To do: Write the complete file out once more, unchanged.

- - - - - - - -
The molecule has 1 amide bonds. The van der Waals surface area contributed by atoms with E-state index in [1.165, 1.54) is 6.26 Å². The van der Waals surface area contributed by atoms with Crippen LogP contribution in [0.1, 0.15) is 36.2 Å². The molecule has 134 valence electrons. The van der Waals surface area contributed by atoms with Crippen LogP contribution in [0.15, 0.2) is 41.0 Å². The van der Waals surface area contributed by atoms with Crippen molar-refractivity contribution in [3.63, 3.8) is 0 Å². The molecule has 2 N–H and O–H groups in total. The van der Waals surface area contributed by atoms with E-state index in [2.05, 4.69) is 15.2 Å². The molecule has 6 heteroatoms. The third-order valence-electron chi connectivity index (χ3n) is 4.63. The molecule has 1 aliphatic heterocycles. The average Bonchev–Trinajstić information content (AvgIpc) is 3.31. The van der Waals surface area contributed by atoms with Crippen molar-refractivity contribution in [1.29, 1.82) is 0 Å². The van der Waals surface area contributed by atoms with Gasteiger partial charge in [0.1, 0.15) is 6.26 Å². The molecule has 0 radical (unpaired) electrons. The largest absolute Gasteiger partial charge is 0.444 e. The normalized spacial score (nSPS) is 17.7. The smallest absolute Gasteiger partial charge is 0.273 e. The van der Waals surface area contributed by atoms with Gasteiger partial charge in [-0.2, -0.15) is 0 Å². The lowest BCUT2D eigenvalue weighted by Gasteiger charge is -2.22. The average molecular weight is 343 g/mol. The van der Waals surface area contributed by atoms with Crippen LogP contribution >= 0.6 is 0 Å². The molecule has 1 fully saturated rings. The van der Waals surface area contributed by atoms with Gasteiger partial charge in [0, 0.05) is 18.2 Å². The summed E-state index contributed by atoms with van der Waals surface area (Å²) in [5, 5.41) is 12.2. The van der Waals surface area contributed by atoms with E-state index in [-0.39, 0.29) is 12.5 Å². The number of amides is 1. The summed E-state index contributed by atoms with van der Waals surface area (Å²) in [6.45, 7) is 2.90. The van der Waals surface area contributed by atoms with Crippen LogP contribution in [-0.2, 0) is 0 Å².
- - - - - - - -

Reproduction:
The molecule has 1 amide bonds. The van der Waals surface area contributed by atoms with E-state index in [1.165, 1.54) is 6.26 Å². The van der Waals surface area contributed by atoms with Crippen LogP contribution in [0.1, 0.15) is 36.2 Å². The molecule has 134 valence electrons. The van der Waals surface area contributed by atoms with Crippen LogP contribution in [0.15, 0.2) is 41.0 Å². The van der Waals surface area contributed by atoms with Crippen molar-refractivity contribution in [3.63, 3.8) is 0 Å². The molecule has 2 N–H and O–H groups in total. The van der Waals surface area contributed by atoms with E-state index in [2.05, 4.69) is 15.2 Å². The molecule has 6 heteroatoms. The third-order valence-electron chi connectivity index (χ3n) is 4.63. The molecule has 1 aliphatic heterocycles. The average Bonchev–Trinajstić information content (AvgIpc) is 3.31. The van der Waals surface area contributed by atoms with Crippen molar-refractivity contribution in [1.29, 1.82) is 0 Å². The van der Waals surface area contributed by atoms with Gasteiger partial charge in [0.1, 0.15) is 6.26 Å². The molecule has 0 radical (unpaired) electrons. The largest absolute Gasteiger partial charge is 0.444 e. The normalized spacial score (nSPS) is 17.7. The smallest absolute Gasteiger partial charge is 0.273 e. The van der Waals surface area contributed by atoms with Gasteiger partial charge in [-0.2, -0.15) is 0 Å². The lowest BCUT2D eigenvalue weighted by Gasteiger charge is -2.22. The average molecular weight is 343 g/mol. The van der Waals surface area contributed by atoms with Crippen LogP contribution >= 0.6 is 0 Å². The molecule has 1 fully saturated rings. The van der Waals surface area contributed by atoms with Gasteiger partial charge in [0, 0.05) is 18.2 Å². The summed E-state index contributed by atoms with van der Waals surface area (Å²) in [5, 5.41) is 12.2. The van der Waals surface area contributed by atoms with E-state index in [-0.39, 0.29) is 12.5 Å². The number of amides is 1. The summed E-state index contributed by atoms with van der Waals surface area (Å²) in [6.45, 7) is 2.90. The van der Waals surface area contributed by atoms with Crippen LogP contribution in [-0.2, 0) is 0 Å².